The girls, two young sisters and two neighbors, were victims of a massacre in their one-room Amish schoolhouse on Monday that left five girls dead, another who has been taken off life support and four more who are in serious or critical condition.
Down twisting country roads later in the morning came dozens of horse-drawn black buggies, clip-clopping to the Bart Amish Cemetery in three successive funeral processions. A few children gazed curiously from their buggy windows at the reporters and photographers who thronged the streets. Their parents, wearing broad-brimmed black hats or bonnets, for the most part stared straight ahead with solemn faces.
But a few motioned toward the small, tan house with the green Jeep parked out front, the home of Charles Carl Roberts IV, the man who shot the girls and then took his own life in the West Nickel Mines schoolroom.
Since Roberts, a milk truck driver with three young children of his own, shattered their peaceful world, the Amish community has struggled to mourn while dealing with the intrusion of national media into their reclusive lives. The attention has been troubling, they say.
"We're glad it's over, that's for sure," said Sarah Beiler, 26, as she cut black cloth with long shears at an Amish store near the cemetery.
A relative of shooting victim Anna Mae Stoltzfus was in the shop, buying the fabric to make mourning clothes for the 13-year-old whose funeral will be held today.
The bodies of Naomi Rose Ebersole, 7, Marian Fisher, 13, and the Miller sisters, Mary Liz, 8, and Lena, 7, were buried yesterday after three separate funeral ceremonies, one following the other, in their parents' homes. According to Amish tradition, the girls were clothed in white dresses and capes, and lay in handcrafted wooden coffins.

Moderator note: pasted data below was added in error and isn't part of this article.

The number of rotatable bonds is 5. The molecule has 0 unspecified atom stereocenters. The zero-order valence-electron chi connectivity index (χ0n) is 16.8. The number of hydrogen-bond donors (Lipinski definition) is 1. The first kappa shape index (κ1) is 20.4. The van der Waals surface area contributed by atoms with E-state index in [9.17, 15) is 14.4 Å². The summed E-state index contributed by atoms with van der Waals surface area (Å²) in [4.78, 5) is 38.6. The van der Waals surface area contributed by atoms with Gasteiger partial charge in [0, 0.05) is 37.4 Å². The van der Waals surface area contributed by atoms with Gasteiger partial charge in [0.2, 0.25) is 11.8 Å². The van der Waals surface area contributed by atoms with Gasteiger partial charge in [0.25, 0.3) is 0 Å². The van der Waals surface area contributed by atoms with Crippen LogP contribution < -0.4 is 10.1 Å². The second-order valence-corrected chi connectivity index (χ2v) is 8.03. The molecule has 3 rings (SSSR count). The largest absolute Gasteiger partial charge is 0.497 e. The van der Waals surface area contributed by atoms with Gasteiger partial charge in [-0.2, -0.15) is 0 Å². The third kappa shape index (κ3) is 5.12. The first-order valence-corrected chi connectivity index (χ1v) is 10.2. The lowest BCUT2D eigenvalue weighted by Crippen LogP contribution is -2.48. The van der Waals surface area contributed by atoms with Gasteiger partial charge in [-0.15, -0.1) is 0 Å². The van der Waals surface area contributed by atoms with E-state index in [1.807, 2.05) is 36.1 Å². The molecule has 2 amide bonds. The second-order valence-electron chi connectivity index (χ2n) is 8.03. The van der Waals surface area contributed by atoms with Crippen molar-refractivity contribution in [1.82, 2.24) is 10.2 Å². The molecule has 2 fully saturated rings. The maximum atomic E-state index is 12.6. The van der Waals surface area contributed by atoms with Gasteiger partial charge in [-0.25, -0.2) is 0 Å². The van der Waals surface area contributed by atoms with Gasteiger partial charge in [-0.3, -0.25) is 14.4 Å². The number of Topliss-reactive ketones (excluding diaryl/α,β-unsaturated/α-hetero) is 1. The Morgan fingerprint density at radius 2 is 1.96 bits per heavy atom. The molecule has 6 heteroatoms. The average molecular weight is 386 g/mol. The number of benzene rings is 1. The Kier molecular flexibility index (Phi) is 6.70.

From a cornfield on a hill, a line of more than 30 buggies could be seen rolling past a white fence into the cemetery for the first of the burials, that of Naomi Rose, about 11:45 a.m.
They were escorted by several police cruisers guarded by uniformed and undercover police officers. State police aircraft - a helicopter and a plane - circled overhead.
The voices of children playing in the yard of another nearby Amish school could be heard during the burial. Cattle grazed across the paved road from the cemetery, and flocks of migrating geese flew in formation above.
Yesterday had threatened to be much more tumultuous than it turned out.
A church group that pickets military funerals had announced plans to demonstrate here, prompting a local group of bikers to arrive on the scene with the intention of shielding the families from any protest.
Members of the Westboro Baptish Church of Topeka, Kan., accepted a deal from the host of a syndicated radio show for one hour of air time in exchange for promising not to demonstrate at the funerals. The group blames military deaths in Iraq, disasters such as Hurricane Katrina and tragedies such as the one that befell the Amish children on divine retribution for America's permissive morals.
Still, the bikers milled about the Bart Volunteer Fire Department in case they were needed.
Burly men wearing leather vests and bandanas chatted with dark-suited Amish elders, just one of the week's surreal images.
"These people are suffering," said Larry Copeland, a member of the local chapter of the Vietnam Veterans Motorcycle Club. "We show up for support."
Among the crowd of bikers, police officers, reporters and neighbors who stood along the procession route were several friends and relatives of Roberts' wife, Marie. They gathered at the end of the driveway of their home and waved as the Amish saluted them from their buggies.
"It's hard to accept what has happened," said Jacquie Hess, an aunt of Marie Roberts. "This was not the Charlie any of us knew."